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Local Artist Spotlight: Barbacoa

As part of an ongoing effort to highlight local music, we here at TVD Cleveland have decided to highlight a series of bands at different stages in their careers to show you how the music scene is shaping up around here.

We start with a band, Barbacoa, that has only been together for about a year. Though young as a band and not even currently living in the same state together—Joel Grant lives in Elyria, while Kyle Evanchuck is from the area, but is serving in the Navy’s Submarine Service and residing in Groton, CT—they (Grant takes care of the music with Evanchuck handling vocals) create a surprisingly polished and expansive sound that gives them hope for a very bright future. I chatted with Evanchuck for a bit on music, how they got their start, and what the future holds for them.

How did you get your start?

Joel and I have been friends for a couple years now. When we first met, we didn’t actually get along that well. We had a mutual friend and that kind of caused us to hang out more and more. Eventually we both realized how musically awesome the other one was, and we kind of started throwing some ideas together. At this point, though I had already joined the Navy, so we started a band while we were 600 miles away from each other. Not the easiest thing to do, but he started sending me mixes of songs over the internet, and I would save them to my iPod, then write the lyrics and melodies to them while I was on the submarine.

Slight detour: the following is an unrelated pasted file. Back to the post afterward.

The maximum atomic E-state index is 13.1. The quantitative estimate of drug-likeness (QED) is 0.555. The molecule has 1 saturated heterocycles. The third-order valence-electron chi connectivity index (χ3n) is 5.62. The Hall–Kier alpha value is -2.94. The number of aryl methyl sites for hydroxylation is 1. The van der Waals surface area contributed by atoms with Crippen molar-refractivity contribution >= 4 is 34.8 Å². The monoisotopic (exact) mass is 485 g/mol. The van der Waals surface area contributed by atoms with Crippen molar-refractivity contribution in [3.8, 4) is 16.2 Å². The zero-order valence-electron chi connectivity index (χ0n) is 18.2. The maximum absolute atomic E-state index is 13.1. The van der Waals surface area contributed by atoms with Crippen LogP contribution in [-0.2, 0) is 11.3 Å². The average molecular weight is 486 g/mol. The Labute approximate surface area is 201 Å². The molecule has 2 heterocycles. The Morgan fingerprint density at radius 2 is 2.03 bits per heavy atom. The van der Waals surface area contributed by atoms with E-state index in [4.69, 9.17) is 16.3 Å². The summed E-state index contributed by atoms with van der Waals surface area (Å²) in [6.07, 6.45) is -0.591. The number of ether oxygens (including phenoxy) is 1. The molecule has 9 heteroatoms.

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5 Albums to Listen to While You #Occupy
Your City

With all of the political and social unrest occurring, TVD decided to give you five great albums to listen to while you picket the man bringing us down. Today marks 2 months of the Occupy Wall Street Movement and its related offshoots in other cities globally. Born in New York City’s Liberty Square, #OWS fights back “against the corrosive power of major banks and multinational corporations over the democratic process, and the role of Wall Street in creating an economic collapse that has caused the greatest recession in generations.”